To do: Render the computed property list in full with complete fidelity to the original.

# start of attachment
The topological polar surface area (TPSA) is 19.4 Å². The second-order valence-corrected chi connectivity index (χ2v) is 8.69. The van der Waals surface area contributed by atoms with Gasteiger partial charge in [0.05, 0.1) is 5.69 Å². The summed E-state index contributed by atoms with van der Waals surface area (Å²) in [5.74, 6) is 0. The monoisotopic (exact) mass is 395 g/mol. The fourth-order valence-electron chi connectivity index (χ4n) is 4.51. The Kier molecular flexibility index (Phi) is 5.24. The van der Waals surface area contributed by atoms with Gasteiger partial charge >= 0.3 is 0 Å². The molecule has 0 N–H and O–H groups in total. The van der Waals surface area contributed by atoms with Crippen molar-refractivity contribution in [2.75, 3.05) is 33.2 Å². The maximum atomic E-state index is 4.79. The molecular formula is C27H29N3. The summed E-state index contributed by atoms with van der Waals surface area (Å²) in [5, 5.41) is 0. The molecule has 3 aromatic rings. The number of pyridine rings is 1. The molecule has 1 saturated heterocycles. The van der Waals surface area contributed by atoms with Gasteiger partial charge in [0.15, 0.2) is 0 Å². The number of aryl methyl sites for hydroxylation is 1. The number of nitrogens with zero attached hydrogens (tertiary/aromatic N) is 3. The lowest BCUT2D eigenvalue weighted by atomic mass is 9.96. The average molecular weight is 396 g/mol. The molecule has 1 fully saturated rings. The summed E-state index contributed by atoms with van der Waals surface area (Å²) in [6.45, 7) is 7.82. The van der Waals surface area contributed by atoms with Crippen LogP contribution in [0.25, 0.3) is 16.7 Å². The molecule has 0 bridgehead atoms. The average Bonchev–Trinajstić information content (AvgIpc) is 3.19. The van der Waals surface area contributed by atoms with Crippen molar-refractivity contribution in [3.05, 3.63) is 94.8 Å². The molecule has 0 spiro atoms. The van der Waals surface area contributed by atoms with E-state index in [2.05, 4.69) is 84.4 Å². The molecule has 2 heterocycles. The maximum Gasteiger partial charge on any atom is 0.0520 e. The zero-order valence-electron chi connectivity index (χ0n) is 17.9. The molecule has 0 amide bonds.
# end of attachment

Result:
The topological polar surface area (TPSA) is 19.4 Å². The second-order valence-corrected chi connectivity index (χ2v) is 8.69. The van der Waals surface area contributed by atoms with Gasteiger partial charge in [0.05, 0.1) is 5.69 Å². The summed E-state index contributed by atoms with van der Waals surface area (Å²) in [5.74, 6) is 0. The monoisotopic (exact) mass is 395 g/mol. The fourth-order valence-electron chi connectivity index (χ4n) is 4.51. The Kier molecular flexibility index (Phi) is 5.24. The van der Waals surface area contributed by atoms with Gasteiger partial charge >= 0.3 is 0 Å². The molecule has 0 N–H and O–H groups in total. The van der Waals surface area contributed by atoms with Crippen molar-refractivity contribution in [2.75, 3.05) is 33.2 Å². The maximum atomic E-state index is 4.79. The molecular formula is C27H29N3. The summed E-state index contributed by atoms with van der Waals surface area (Å²) in [5, 5.41) is 0. The molecule has 3 aromatic rings. The number of pyridine rings is 1. The molecule has 1 saturated heterocycles. The van der Waals surface area contributed by atoms with Gasteiger partial charge in [0.15, 0.2) is 0 Å². The number of aryl methyl sites for hydroxylation is 1. The number of nitrogens with zero attached hydrogens (tertiary/aromatic N) is 3. The lowest BCUT2D eigenvalue weighted by atomic mass is 9.96. The average molecular weight is 396 g/mol. The molecule has 1 fully saturated rings. The summed E-state index contributed by atoms with van der Waals surface area (Å²) in [6.45, 7) is 7.82. The van der Waals surface area contributed by atoms with Crippen LogP contribution in [0.25, 0.3) is 16.7 Å². The molecule has 0 bridgehead atoms. The average Bonchev–Trinajstić information content (AvgIpc) is 3.19. The van der Waals surface area contributed by atoms with Crippen molar-refractivity contribution in [3.05, 3.63) is 94.8 Å². The molecule has 0 spiro atoms. The van der Waals surface area contributed by atoms with E-state index in [2.05, 4.69) is 84.4 Å². The molecule has 2 heterocycles. The maximum Gasteiger partial charge on any atom is 0.0520 e. The zero-order valence-electron chi connectivity index (χ0n) is 17.9. The molecule has 0 amide bonds.